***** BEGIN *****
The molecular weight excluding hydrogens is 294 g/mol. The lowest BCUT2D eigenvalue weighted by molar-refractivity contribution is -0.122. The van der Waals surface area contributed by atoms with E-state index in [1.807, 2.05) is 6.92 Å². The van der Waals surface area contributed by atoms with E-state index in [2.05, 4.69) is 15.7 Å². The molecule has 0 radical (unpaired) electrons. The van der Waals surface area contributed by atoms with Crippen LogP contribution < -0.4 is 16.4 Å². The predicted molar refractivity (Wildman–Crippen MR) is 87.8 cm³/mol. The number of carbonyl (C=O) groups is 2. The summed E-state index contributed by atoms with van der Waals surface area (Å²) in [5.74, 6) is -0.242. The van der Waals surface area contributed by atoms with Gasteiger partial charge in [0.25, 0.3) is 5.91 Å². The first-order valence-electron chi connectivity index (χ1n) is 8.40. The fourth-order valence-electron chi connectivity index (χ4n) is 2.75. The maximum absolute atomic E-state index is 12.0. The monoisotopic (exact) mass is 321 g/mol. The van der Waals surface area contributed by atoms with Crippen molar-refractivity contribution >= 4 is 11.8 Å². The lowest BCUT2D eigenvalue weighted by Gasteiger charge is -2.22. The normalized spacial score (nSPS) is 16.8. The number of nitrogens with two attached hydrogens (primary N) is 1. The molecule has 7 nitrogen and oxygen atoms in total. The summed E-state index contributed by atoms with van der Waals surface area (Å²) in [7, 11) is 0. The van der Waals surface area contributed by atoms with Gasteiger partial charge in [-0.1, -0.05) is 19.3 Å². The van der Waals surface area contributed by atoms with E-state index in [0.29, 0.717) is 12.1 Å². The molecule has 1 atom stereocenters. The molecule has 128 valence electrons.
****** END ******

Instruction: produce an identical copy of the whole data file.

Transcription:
The molecular weight excluding hydrogens is 294 g/mol. The lowest BCUT2D eigenvalue weighted by molar-refractivity contribution is -0.122. The van der Waals surface area contributed by atoms with E-state index in [1.807, 2.05) is 6.92 Å². The van der Waals surface area contributed by atoms with E-state index in [2.05, 4.69) is 15.7 Å². The molecule has 0 radical (unpaired) electrons. The van der Waals surface area contributed by atoms with Crippen LogP contribution < -0.4 is 16.4 Å². The predicted molar refractivity (Wildman–Crippen MR) is 87.8 cm³/mol. The number of carbonyl (C=O) groups is 2. The summed E-state index contributed by atoms with van der Waals surface area (Å²) in [5.74, 6) is -0.242. The van der Waals surface area contributed by atoms with Gasteiger partial charge in [0.25, 0.3) is 5.91 Å². The first-order valence-electron chi connectivity index (χ1n) is 8.40. The fourth-order valence-electron chi connectivity index (χ4n) is 2.75. The maximum absolute atomic E-state index is 12.0. The monoisotopic (exact) mass is 321 g/mol. The van der Waals surface area contributed by atoms with Crippen molar-refractivity contribution >= 4 is 11.8 Å². The lowest BCUT2D eigenvalue weighted by Gasteiger charge is -2.22. The normalized spacial score (nSPS) is 16.8. The number of nitrogens with two attached hydrogens (primary N) is 1. The molecule has 7 nitrogen and oxygen atoms in total. The summed E-state index contributed by atoms with van der Waals surface area (Å²) in [7, 11) is 0. The van der Waals surface area contributed by atoms with Gasteiger partial charge in [-0.1, -0.05) is 19.3 Å². The van der Waals surface area contributed by atoms with E-state index in [0.29, 0.717) is 12.1 Å². The molecule has 1 atom stereocenters. The molecule has 128 valence electrons.